The function should not be restricted to a form-filling exercise or just analysing data. Risk managers are horizontal integrators within the bank, and develop a bridge across all departments to look at the global picture. In fact, the risk person actually connects all the dots, especially the “outliers” that others do not appreciate.

 

Ø  Rolling up Their Sleeve

A risk manager must understand and analyse interdependencies across the bank. He/she must provide insights into relationships that unit, product, or project managers may not recognise due to their singular emphasis. The risk manager must stay neutral and avoid any biases.

The overall picture of the bank should enable risk managers to access sensitive data which enables them to have a third eye that must be used responsibly in providing new insights and learning to the organisation. This role requires a risk manager to roll up his/her sleeves and become involved in multiple areas of a programme to ensure that the project groups not only know what risk management involves, but also actively participate in the process.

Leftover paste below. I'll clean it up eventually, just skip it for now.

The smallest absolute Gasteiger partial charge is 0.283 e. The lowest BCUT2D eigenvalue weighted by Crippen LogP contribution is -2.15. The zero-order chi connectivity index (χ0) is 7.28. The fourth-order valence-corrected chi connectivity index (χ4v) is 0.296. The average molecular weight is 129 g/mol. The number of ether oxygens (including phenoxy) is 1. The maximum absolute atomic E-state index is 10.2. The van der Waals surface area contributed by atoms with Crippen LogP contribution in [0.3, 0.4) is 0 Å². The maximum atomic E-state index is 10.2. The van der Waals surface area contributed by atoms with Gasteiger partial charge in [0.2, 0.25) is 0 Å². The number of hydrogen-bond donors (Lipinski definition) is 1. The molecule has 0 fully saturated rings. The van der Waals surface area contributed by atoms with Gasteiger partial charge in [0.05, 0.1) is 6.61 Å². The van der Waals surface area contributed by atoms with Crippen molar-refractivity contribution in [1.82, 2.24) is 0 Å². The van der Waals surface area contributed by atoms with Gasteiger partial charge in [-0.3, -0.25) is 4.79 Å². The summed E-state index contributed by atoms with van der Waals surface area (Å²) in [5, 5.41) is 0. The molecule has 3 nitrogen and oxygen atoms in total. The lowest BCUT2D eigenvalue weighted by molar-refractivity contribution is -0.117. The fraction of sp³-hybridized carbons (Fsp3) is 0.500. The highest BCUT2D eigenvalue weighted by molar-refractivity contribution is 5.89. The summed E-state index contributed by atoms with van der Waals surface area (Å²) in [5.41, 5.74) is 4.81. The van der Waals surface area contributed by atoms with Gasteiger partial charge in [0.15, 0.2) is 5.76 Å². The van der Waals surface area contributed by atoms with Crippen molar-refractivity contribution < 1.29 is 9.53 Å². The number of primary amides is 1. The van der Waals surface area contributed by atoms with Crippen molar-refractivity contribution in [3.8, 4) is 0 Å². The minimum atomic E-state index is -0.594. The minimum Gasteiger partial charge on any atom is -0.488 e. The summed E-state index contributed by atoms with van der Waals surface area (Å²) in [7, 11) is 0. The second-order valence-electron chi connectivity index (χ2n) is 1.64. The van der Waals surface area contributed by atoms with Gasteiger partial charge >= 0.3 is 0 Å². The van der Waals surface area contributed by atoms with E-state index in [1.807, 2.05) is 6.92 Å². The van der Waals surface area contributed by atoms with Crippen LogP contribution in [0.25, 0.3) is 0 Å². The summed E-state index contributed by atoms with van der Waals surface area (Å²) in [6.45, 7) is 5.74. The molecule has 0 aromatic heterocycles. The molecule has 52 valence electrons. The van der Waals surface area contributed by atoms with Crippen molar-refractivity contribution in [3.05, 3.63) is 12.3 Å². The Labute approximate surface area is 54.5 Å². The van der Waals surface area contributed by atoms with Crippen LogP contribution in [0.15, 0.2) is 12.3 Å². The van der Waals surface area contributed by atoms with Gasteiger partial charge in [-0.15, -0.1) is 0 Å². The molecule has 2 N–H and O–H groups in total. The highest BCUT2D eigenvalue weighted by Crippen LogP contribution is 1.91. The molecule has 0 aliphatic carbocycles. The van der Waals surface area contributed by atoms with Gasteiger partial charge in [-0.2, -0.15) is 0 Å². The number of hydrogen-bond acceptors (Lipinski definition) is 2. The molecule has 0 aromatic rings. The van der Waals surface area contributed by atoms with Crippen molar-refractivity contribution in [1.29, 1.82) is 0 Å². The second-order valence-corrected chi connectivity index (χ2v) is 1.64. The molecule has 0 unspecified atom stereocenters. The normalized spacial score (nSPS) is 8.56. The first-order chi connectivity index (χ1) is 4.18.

Ø  Good Communicator

As a risk manager, what language do you use? How well do you blend with all the three levels of defence in risk management? Effective risk managers embed themselves within the organisation by being part of the whole. They understand the concerns of the board of directors all the way to staff on the ground.

In this regard, communication to the various levels should be appropriately-worded. What makes them effective is that they are clear about and sensitive to the outcome they want to get from their communication, and are flexible in their method of communication to achieve their outcome. They are experts at building rapport, and separate what is being said from the meaning they put into what is being said.

Ø  Life-long Learners – exploring all possibilitie

Risk managers should be regular readers. If you believe that success leaves clues and that you can be successful by thinking and acting like a successful person, then reading should be a part of your daily life. Reading books will help you become a true expert in your field of passion or challenge the limiting beliefs you have about risks.

Dear risk managers, how do you fit into all these? Stay tuned for more next week.

 

To be continued…

 

ABOUT THE AUTHOR

Alberta Quarcoopome is a Fellow of the Chartered Institute of Bankers, and CEO of ALKAN Business Consult Ltd. She uses her experience and practical case studies, training young bankers in operational risk management, sales, customer service, banking operations and fraud.

CONTACT

Website www.alkanbiz.com

Email: alberta@alkanbiz.com  or albique@yahoo.com

Tel: +233-0244333051/+233-0244611343